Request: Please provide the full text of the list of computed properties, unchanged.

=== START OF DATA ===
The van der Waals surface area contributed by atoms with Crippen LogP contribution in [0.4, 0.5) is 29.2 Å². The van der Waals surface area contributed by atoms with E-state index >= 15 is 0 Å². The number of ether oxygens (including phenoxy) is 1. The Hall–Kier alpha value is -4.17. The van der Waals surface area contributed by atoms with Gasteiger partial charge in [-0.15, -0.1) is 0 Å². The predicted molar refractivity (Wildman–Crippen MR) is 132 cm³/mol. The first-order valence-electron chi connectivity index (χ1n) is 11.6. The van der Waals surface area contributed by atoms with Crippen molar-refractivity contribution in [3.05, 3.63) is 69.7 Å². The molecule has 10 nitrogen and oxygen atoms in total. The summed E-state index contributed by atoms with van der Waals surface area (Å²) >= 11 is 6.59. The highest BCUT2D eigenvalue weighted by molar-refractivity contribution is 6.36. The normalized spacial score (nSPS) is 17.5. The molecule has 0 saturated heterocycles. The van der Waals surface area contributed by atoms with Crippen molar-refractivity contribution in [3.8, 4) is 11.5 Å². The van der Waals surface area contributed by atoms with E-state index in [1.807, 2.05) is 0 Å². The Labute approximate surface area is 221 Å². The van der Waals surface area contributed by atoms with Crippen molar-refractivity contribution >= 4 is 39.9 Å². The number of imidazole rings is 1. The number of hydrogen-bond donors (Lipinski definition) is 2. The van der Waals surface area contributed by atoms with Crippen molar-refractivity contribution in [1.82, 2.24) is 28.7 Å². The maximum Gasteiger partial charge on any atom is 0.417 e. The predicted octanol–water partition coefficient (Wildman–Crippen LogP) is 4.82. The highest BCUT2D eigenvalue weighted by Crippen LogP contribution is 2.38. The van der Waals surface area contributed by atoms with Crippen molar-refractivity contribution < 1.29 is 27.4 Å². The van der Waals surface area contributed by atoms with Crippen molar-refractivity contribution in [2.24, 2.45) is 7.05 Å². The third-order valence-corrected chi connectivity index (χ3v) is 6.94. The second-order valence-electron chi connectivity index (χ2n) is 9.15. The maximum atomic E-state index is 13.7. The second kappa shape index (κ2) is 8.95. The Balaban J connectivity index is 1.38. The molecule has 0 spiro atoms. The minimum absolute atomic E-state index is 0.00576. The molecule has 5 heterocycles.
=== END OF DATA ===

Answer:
The van der Waals surface area contributed by atoms with Crippen LogP contribution in [0.4, 0.5) is 29.2 Å². The van der Waals surface area contributed by atoms with E-state index >= 15 is 0 Å². The number of ether oxygens (including phenoxy) is 1. The Hall–Kier alpha value is -4.17. The van der Waals surface area contributed by atoms with Gasteiger partial charge in [-0.15, -0.1) is 0 Å². The predicted molar refractivity (Wildman–Crippen MR) is 132 cm³/mol. The first-order valence-electron chi connectivity index (χ1n) is 11.6. The van der Waals surface area contributed by atoms with Crippen molar-refractivity contribution in [3.05, 3.63) is 69.7 Å². The molecule has 10 nitrogen and oxygen atoms in total. The summed E-state index contributed by atoms with van der Waals surface area (Å²) >= 11 is 6.59. The highest BCUT2D eigenvalue weighted by molar-refractivity contribution is 6.36. The normalized spacial score (nSPS) is 17.5. The molecule has 0 saturated heterocycles. The van der Waals surface area contributed by atoms with Crippen molar-refractivity contribution in [3.8, 4) is 11.5 Å². The van der Waals surface area contributed by atoms with E-state index in [1.807, 2.05) is 0 Å². The Labute approximate surface area is 221 Å². The van der Waals surface area contributed by atoms with Crippen molar-refractivity contribution >= 4 is 39.9 Å². The number of imidazole rings is 1. The number of hydrogen-bond donors (Lipinski definition) is 2. The van der Waals surface area contributed by atoms with Crippen molar-refractivity contribution in [1.82, 2.24) is 28.7 Å². The maximum Gasteiger partial charge on any atom is 0.417 e. The predicted octanol–water partition coefficient (Wildman–Crippen LogP) is 4.82. The highest BCUT2D eigenvalue weighted by Crippen LogP contribution is 2.38. The van der Waals surface area contributed by atoms with Crippen molar-refractivity contribution < 1.29 is 27.4 Å². The van der Waals surface area contributed by atoms with Crippen molar-refractivity contribution in [2.24, 2.45) is 7.05 Å². The third-order valence-corrected chi connectivity index (χ3v) is 6.94. The second-order valence-electron chi connectivity index (χ2n) is 9.15. The maximum atomic E-state index is 13.7. The second kappa shape index (κ2) is 8.95. The Balaban J connectivity index is 1.38. The molecule has 0 spiro atoms. The minimum absolute atomic E-state index is 0.00576. The molecule has 5 heterocycles.